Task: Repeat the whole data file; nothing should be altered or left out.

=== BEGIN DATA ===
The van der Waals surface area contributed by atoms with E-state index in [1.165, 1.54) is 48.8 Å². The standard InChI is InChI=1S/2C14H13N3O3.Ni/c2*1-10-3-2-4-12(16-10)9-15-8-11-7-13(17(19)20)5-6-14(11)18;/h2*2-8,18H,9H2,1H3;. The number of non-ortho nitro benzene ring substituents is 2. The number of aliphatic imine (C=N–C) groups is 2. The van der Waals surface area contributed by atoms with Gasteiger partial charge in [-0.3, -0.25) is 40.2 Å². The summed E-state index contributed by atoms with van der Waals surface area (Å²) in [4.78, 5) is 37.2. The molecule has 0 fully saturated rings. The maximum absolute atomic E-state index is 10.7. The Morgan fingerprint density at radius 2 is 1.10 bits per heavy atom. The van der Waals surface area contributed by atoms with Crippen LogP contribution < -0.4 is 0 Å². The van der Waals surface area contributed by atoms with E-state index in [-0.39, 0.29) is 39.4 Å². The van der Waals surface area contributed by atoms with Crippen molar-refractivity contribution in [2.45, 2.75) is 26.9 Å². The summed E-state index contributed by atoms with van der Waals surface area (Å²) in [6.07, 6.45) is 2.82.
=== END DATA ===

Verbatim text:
The van der Waals surface area contributed by atoms with E-state index in [1.165, 1.54) is 48.8 Å². The standard InChI is InChI=1S/2C14H13N3O3.Ni/c2*1-10-3-2-4-12(16-10)9-15-8-11-7-13(17(19)20)5-6-14(11)18;/h2*2-8,18H,9H2,1H3;. The number of non-ortho nitro benzene ring substituents is 2. The number of aliphatic imine (C=N–C) groups is 2. The van der Waals surface area contributed by atoms with Gasteiger partial charge in [-0.3, -0.25) is 40.2 Å². The summed E-state index contributed by atoms with van der Waals surface area (Å²) in [4.78, 5) is 37.2. The molecule has 0 fully saturated rings. The maximum absolute atomic E-state index is 10.7. The Morgan fingerprint density at radius 2 is 1.10 bits per heavy atom. The van der Waals surface area contributed by atoms with Crippen LogP contribution < -0.4 is 0 Å². The van der Waals surface area contributed by atoms with E-state index in [-0.39, 0.29) is 39.4 Å². The van der Waals surface area contributed by atoms with Crippen molar-refractivity contribution in [2.45, 2.75) is 26.9 Å². The summed E-state index contributed by atoms with van der Waals surface area (Å²) in [6.07, 6.45) is 2.82.